October is near the end of the hurricane season in the southern and eastern portions of the United States. Efficient emergency preparedness planning is vital to ensure the safety and vitality of the End Stage Renal Disease (ESRD) and dialysis Community. Part of this emergency preparedness is being able to communicate effectively during a disaster.

Read also: Lessons the dialysis community learned from Hurricane Katrina 

Imagine that you’re at work or at home during a storm; there is severe lightning, thunder, and heavy rain outside. Suddenly, the power goes out. When you check your phones, none of them are working. Your Internet service is also affected and cannot be used for communication. Whether you are a dialysis patient, professional, or stakeholder within the ESRD community, it is crucial that you reach out to your important emergency contacts. These important contacts can include your patients, staff, employer, dialysis provider, household members, family or friends.

The emergency communication plan for dialysis patients and professionals

An emergency communication plan establishes clear lines of communication that allow you to stay in touch with any of these important emergency contacts, even in the event of a communication disruption. These plans are essential as they can ensure the accurate and timely flow of critical information in an emergency.

The three basic elements of any effective emergency communication plan are preparedness, activation, and notification.

Preparedness measures consist of any pre-disaster activities that allow you to properly plan how you will communicate during an emergency; this includes identifying your important emergency contacts and establishing reliable means of communication. Activation involves putting your completed plan into action, allowing you to communicate effectively once an emergency has begun. Additionally, activation also involves notifying first responders and other stakeholders that may be involved in an emergency. Once first responders have been notified of the emergency incident, the last element of your emergency communication plan comes into play, which is notification. Notification involves reaching out to your important emergency contacts so that they are aware of your plans during an emergency.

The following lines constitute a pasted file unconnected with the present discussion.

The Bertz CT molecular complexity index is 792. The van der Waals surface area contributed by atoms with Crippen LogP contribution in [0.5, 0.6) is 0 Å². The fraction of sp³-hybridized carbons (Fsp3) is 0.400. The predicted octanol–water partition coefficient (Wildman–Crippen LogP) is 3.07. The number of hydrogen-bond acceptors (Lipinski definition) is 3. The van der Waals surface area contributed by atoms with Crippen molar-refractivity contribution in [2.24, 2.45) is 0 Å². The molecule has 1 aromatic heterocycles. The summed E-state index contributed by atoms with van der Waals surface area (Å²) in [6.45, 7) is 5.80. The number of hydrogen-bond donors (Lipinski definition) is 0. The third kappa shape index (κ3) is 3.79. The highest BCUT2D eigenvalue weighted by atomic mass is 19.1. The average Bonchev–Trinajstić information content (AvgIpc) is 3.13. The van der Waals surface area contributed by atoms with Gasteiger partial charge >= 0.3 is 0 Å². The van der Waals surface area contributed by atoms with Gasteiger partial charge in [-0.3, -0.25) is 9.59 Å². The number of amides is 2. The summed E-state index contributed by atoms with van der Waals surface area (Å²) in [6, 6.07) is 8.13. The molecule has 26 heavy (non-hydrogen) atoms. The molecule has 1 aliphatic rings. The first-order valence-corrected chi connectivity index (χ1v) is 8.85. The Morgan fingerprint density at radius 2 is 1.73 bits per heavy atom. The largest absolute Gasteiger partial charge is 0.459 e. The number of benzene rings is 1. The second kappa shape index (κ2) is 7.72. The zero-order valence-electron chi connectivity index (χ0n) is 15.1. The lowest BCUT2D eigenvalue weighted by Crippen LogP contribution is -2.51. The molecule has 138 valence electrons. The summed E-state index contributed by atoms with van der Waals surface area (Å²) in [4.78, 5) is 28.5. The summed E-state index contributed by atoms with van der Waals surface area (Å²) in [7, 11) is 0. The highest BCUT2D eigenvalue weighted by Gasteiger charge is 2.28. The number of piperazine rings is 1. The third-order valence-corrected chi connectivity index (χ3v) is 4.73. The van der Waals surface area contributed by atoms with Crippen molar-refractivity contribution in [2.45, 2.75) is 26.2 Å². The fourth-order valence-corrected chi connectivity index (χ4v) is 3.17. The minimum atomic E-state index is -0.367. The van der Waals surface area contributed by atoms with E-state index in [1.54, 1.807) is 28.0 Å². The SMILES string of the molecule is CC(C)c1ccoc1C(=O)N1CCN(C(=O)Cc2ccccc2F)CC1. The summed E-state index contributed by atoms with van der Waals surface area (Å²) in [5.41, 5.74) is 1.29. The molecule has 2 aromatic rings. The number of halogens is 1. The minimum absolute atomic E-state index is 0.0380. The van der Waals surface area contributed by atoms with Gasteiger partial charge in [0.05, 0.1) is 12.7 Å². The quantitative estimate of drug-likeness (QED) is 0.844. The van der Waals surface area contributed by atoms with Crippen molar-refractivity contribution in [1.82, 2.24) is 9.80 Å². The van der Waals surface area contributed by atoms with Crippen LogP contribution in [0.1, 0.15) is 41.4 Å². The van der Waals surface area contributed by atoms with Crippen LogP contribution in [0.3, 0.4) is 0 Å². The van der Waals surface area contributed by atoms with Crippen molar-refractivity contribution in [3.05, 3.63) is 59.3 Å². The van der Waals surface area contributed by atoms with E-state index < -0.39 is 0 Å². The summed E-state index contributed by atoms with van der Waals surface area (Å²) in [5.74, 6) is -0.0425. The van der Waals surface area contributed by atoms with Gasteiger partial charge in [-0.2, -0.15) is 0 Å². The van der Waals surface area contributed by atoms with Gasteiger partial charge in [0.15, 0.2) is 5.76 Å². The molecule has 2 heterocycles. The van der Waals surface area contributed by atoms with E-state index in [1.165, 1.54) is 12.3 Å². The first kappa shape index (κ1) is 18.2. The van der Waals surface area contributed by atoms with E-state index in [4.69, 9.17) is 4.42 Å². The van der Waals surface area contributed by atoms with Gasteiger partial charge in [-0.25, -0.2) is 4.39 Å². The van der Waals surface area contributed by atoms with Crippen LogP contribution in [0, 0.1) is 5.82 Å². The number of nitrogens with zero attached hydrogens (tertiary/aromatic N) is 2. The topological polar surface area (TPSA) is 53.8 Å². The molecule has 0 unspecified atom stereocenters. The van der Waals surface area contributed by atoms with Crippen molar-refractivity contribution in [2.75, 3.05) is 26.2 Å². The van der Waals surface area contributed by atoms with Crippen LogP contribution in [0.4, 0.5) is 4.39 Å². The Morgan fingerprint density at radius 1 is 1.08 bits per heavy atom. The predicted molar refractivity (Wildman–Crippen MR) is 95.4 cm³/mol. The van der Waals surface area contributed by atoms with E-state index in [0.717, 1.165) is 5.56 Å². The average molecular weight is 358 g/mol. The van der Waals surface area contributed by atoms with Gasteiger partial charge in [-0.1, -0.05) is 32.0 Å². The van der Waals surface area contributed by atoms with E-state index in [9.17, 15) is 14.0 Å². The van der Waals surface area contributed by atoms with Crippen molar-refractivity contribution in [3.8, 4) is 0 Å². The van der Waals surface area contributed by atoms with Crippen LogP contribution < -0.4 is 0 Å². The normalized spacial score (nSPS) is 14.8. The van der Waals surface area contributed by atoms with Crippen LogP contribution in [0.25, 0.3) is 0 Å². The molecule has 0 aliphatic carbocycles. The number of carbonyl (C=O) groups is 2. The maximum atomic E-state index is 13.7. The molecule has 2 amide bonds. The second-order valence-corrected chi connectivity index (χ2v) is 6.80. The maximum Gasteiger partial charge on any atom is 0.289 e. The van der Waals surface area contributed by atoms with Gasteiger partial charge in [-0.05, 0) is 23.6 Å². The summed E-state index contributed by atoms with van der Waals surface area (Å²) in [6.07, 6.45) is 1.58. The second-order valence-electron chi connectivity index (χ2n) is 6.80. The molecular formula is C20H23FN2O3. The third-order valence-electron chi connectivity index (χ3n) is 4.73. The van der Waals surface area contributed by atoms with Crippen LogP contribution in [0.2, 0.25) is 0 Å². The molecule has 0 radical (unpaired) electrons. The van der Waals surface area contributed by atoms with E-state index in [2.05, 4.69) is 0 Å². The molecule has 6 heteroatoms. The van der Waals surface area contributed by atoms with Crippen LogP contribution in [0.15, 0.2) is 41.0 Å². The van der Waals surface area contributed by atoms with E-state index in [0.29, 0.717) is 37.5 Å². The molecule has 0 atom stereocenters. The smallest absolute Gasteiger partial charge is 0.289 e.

Read also: Five easy steps to prepare dialysis patients for emergencies

Here are some key points you should consider for each step:

Preparedness

Identify alternate phone lines that can be used to make calls, if your primary phone cannot be used.

  • In an emergency, it might be easier to make a phone call out of your immediate area, so you should designate an out-of-town contact who can relay information to your emergency contacts.
  • Make sure cell phones are always charged and ready to be used.
  • Listen to your local news and emergency management officials via radio, TV, and social media to learn about the emergency. Follow all instructions from these officials.
  • Sign up for emergency alert services through your local emergency management agency. This can be done by visiting the website or calling your local emergency management office.
  • Identify your emergency contacts before an emergency occurs. To be ready for an emergency, make a list of important contacts. You may want to include:
  1. Patients
  2. Staff
  3. Family
  4. Friends
  5. Household members
  6. Local emergency services
  7. Alternate modes of transportation (e.g., car service, friend)
  8. Utility companies
  9. Your nephrologist
  10. Your dialysis facility
  11. Your ESRD Network
  12. KCER
  • Keep copies of your contact list in places where they will be accessible during an emergency. For instance, keep one at work, one on your cell phone, and one with the emergency supplies you will take with you if you need to evacuate.

Activation

  • If you are in need of immediate assistance during an emergency, call 911.
  • Activate your emergency plan once the emergency begins.

Notification             

  • Contact transportation services, if needed.
  • Plan where you will go and ensure that all of your pre-identified emergency contacts are aware of your emergency plans.